coup d'état

[ koo dey-tah; French koo dey-ta ]
/ ˌku deɪˈtɑ; French ku deɪˈta /
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noun, plural coups d'é·tat [koo dey-tahz; French koo dey-ta]. /ˌku deɪˈtɑz; French ku deɪˈta/.
a sudden and decisive action in politics, especially one resulting in a change of government illegally or by force.
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Origin of coup d'état

1640–50; <French: literally, stroke concerning the state
Dictionary.com Unabridged Based on the Random House Unabridged Dictionary, © Random House, Inc. 2023


Why is coup d’état trending?

On January 6, 2021, interest in the term coup d’état increased sharply—corresponding with a 3039% increase in searches on Dictionary.com—after a mob of supporters of Donald Trump  stormed the U.S. Capitol building on the day Congress was set to certify the electoral vote count to confirm Joe Biden’s presidential election victory. Some journalists, political analysts, and politicians used the term coup d’état to describe the events that occurred at the nation’s capitol.

The term coup d’état comes from French and literally means “stroke of state.” Due to its French origin, the final p in coup and the final t in état are not pronounced. The word coup is often used as a shortening of coup d’état.


Coup d’état vs. sedition vs. insurrection

Discussion of the events of January 6 also included other strong words in descriptions of what happened, such as sedition, insurrection, and (domestic) terrorism. The terms coup and coup d’état narrowly refer to an illegal or forceful change of government, as opposed to an uprising in general. A coup may be attempted with the intention of removing a single political leader, rather than instituting an entirely new form of government, for example. Sedition refers to incitement or promotion of rebellion against the government, while insurrection refers to an active rebellion or uprising against the government. Despite the differences in their meanings, terms like sedition, insurrection, coup, and coup d’état are sometimes used in the discussion of the same events. For example, a coup may be the result of an insurrection inspired by sedition.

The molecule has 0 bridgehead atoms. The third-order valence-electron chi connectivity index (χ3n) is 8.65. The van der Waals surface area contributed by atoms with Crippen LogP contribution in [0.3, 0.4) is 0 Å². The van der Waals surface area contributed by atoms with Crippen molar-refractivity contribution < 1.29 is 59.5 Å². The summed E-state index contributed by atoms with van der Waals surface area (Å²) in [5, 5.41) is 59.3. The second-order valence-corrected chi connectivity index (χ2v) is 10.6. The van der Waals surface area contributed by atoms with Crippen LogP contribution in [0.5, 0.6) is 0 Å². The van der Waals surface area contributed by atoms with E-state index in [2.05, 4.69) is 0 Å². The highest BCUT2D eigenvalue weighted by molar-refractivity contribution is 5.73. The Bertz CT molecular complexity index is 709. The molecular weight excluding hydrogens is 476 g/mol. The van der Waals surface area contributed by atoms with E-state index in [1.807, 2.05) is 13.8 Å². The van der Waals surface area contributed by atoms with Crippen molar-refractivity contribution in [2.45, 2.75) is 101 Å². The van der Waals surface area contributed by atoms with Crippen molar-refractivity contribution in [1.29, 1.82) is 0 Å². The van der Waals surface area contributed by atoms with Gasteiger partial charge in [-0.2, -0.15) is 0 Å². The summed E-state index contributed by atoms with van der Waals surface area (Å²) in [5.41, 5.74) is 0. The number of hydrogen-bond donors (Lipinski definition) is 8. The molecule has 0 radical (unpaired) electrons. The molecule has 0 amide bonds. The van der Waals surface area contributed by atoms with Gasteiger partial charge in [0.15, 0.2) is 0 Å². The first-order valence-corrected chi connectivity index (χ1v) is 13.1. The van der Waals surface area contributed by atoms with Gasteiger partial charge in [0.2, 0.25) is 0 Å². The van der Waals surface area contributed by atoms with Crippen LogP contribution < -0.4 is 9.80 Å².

More broadly, terrorism involves the use of violence or threats of violence—especially against civilians—to achieve some political aim. Domestic terrorism specifically refers to acts of terrorism against one’s fellow citizens. By contrast, the word insurrection typically refers to acts that target the government, rather than civilians. However, some acts of insurrection may also be considered acts of terrorism.

Some discussing the events of January 6 described them as having the atmosphere of a banana republic, which refers to an authoritarian country known for exploiting its citizens for the benefit of wealthy elites and foreign corporations. (Use of the term is often criticized due to disparaging associations with Central American countries.)

How to use coup d'état in a sentence

  • We doubt if the victory of Manasses or Corinth were worth as much to us as the frustration of this grand coup d' etat.

    Daring and Suffering:|William Pittenger

British Dictionary definitions for coup d'état

coup d'état
/ (ˈkuː deɪˈtɑː, French ku deta) /

noun plural coups d'état (ˈkuːz deɪˈtɑː, French ku deta)
a sudden violent or illegal seizure of government

Word Origin for coup d'état

French, literally: stroke of state
Collins English Dictionary - Complete & Unabridged 2012 Digital Edition © William Collins Sons & Co. Ltd. 1979, 1986 © HarperCollins Publishers 1998, 2000, 2003, 2005, 2006, 2007, 2009, 2012

Cultural definitions for coup d'état

coup d'état
[ (kooh day-tah) ]

A quick and decisive seizure of governmental power by a strong military or political group. In contrast to a revolution, a coup d'état, or coup, does not involve a mass uprising. Rather, in the typical coup, a small group of politicians or generals arrests the incumbent leaders, seizes the national radio and television services, and proclaims itself in power. Coup d'état is French for “stroke of the state” or “blow to the government.”

The New Dictionary of Cultural Literacy, Third Edition Copyright © 2005 by Houghton Mifflin Harcourt Publishing Company. Published by Houghton Mifflin Harcourt Publishing Company. All rights reserved.